By Sharon Atieno
Though the second United Nations Sustainable Development Goal (SDG) call for Zero Hunger by 2030, majority of countries are still lagging behind in achieving this target.
Of 116 countries ranked in the 2021 Global Hunger Index (GHI) report, 47 will not achieve low levels of hunger by 2030.
Of these countries, 28 are located in Africa South of the Sahara, with the remaining countries spread between Asia, North Africa, Latin America and the Carribean.
Somalia is the most affected country globally, as it suffers from an extremely alarming level of hunger. It is followed by Central African Republic (CAR), Chad, Democratic Republic of Congo (DRC), Madagascar and Yemen which have alarming rates of hunger, according to the report.
Additionally, more than 30 countries have serious levels of hunger while 31 have moderate levels.
The report dubbed The State of Food Security and Nutrition in the World 2021 further reveals that since 2012, hunger has increased in 10 countries with moderate, serious or alarming hunger levels with some cases showing stagnation of progress and worsening situation in some.
These countries include CAR, Republic of Congo, Ecuador, Lesotho, Madagascar, South Africa, Oman, Malaysia, Venezuela and Yemen.
In 14 countries, there has been tremendous improvement with a 25% reduction or more between their 2012 and 2021 GHI scores.
The GHI scores are based on three dimensions of hunger- undernourishment, child undernutrition, and child mortality.
Similarly, the world is not on track to meet the SDGs on child nutrition. The report finds that only 25% of countries are on track to meet the goal of halving the number of children affected by stunting by 2030, and just 28% are on track to meet the target of reducing childhood wasting to less than 3% and maintaining at this level.
The latest projections as per the UN on child mortality show that 53 countries need to accelerate progress if they are to achieve the SDG target of reducing under-five mortality rates to 2.5% or less by 2030.
The GHI report reveals that conflict is a primary driver of hunger, with more than half of the people facing undernourishment living in countries affected by conflict, violence or fragility.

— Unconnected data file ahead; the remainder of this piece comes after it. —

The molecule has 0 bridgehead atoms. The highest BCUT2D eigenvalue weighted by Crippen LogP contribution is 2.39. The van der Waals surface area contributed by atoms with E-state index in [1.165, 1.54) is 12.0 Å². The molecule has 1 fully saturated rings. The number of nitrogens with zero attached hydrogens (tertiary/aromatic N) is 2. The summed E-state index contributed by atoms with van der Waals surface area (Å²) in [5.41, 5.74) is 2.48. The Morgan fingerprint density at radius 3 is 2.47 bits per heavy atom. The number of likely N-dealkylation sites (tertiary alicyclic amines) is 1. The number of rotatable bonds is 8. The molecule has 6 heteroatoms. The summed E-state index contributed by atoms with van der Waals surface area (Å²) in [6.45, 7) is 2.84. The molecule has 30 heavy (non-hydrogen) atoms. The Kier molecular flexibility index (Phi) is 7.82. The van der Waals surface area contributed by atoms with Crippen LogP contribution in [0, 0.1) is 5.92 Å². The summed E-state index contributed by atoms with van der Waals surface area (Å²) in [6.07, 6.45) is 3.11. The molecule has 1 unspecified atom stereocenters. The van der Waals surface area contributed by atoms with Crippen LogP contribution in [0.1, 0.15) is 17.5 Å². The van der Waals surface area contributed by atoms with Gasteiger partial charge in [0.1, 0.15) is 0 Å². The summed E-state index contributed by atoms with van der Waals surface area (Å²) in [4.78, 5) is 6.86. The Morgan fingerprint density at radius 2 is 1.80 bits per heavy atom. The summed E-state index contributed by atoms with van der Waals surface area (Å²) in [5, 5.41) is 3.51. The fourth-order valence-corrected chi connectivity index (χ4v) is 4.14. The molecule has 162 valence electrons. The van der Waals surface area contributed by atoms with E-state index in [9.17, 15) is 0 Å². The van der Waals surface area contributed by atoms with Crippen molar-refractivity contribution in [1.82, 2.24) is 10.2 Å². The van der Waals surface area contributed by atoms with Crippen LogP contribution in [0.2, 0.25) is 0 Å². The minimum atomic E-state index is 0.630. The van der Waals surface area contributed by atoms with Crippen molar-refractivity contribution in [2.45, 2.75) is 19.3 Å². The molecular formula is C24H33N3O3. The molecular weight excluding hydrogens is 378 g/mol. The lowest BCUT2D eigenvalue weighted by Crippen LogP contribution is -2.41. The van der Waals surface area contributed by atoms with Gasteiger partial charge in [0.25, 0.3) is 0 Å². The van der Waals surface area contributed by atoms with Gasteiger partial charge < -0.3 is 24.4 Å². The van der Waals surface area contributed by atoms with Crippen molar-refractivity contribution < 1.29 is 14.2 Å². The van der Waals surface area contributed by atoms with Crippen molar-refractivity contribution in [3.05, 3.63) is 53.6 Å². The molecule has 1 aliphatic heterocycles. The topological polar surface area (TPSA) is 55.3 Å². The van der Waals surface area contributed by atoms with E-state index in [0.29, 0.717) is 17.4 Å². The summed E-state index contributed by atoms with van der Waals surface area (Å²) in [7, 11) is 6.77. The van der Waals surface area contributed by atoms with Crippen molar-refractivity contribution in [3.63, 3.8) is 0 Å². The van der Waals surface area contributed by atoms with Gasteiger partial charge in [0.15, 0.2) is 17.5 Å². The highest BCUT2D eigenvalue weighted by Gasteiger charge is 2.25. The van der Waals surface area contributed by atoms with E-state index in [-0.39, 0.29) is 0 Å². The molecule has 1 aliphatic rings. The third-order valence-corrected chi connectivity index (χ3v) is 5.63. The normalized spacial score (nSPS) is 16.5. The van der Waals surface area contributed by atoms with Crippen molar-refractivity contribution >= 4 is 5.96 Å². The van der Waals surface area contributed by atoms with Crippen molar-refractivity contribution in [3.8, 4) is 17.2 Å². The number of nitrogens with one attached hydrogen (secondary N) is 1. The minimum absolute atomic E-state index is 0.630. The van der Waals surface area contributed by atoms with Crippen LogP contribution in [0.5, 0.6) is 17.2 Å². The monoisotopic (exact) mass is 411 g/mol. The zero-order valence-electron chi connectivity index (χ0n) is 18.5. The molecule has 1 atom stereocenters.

Climate change is another driver through changing rainfall patterns, higher temperatures and more frequent extreme weather events.
A recent analysis shows that climate change could increase the number of chronically hungry people in 2050 by 78 million relative to a situation without current climate crisis.
The GHI report shows that climate change mitigation and adaptation require strong will and compliance with climate agreements to offset this hunger increase.
Additionally, the COVID-19 pandemic has worsened the food security situation, with its impacts still not fully known.
Restrictions implemented to save lives resulted in deep economic shocks. This resulted in an increase in the number of people experiencing acute food insecurity by nearly 20 million in 2020 compared with the previous year, the report notes.
One of the recommendations the report is enhancing resilience of food systems to simultaneously address the impacts of conflict and climate change and ensure food and nutrition security.
Also, the report calls for base actions on a thorough understanding of the context, and strengthening inclusive, locally led initiatives.
Others include commitment to flexible, need-based cross-sectional, and multiyear planning and financing; addressing conflict on a political level, strengthening international law, and ensuring accountability for rights violations as well as leading the way to fundamentally change our food systems.